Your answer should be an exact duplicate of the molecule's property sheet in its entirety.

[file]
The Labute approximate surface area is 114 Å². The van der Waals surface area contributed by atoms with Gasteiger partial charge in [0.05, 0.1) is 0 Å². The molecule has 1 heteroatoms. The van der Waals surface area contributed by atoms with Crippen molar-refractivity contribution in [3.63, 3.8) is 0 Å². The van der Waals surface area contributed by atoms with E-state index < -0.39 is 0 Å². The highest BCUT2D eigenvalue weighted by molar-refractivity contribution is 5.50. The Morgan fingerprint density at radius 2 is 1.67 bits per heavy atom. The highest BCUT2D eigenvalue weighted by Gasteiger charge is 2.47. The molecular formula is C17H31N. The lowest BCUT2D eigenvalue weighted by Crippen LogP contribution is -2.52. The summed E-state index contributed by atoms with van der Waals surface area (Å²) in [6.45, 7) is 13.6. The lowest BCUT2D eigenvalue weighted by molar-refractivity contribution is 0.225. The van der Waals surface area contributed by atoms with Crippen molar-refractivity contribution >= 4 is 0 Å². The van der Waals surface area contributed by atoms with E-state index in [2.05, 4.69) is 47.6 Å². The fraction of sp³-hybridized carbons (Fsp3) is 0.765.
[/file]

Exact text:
The Labute approximate surface area is 114 Å². The van der Waals surface area contributed by atoms with Gasteiger partial charge in [0.05, 0.1) is 0 Å². The molecule has 1 heteroatoms. The van der Waals surface area contributed by atoms with Crippen molar-refractivity contribution in [3.63, 3.8) is 0 Å². The van der Waals surface area contributed by atoms with E-state index < -0.39 is 0 Å². The highest BCUT2D eigenvalue weighted by molar-refractivity contribution is 5.50. The Morgan fingerprint density at radius 2 is 1.67 bits per heavy atom. The highest BCUT2D eigenvalue weighted by Gasteiger charge is 2.47. The molecular formula is C17H31N. The lowest BCUT2D eigenvalue weighted by Crippen LogP contribution is -2.52. The summed E-state index contributed by atoms with van der Waals surface area (Å²) in [6.45, 7) is 13.6. The lowest BCUT2D eigenvalue weighted by molar-refractivity contribution is 0.225. The van der Waals surface area contributed by atoms with Crippen molar-refractivity contribution >= 4 is 0 Å². The van der Waals surface area contributed by atoms with E-state index in [2.05, 4.69) is 47.6 Å². The fraction of sp³-hybridized carbons (Fsp3) is 0.765.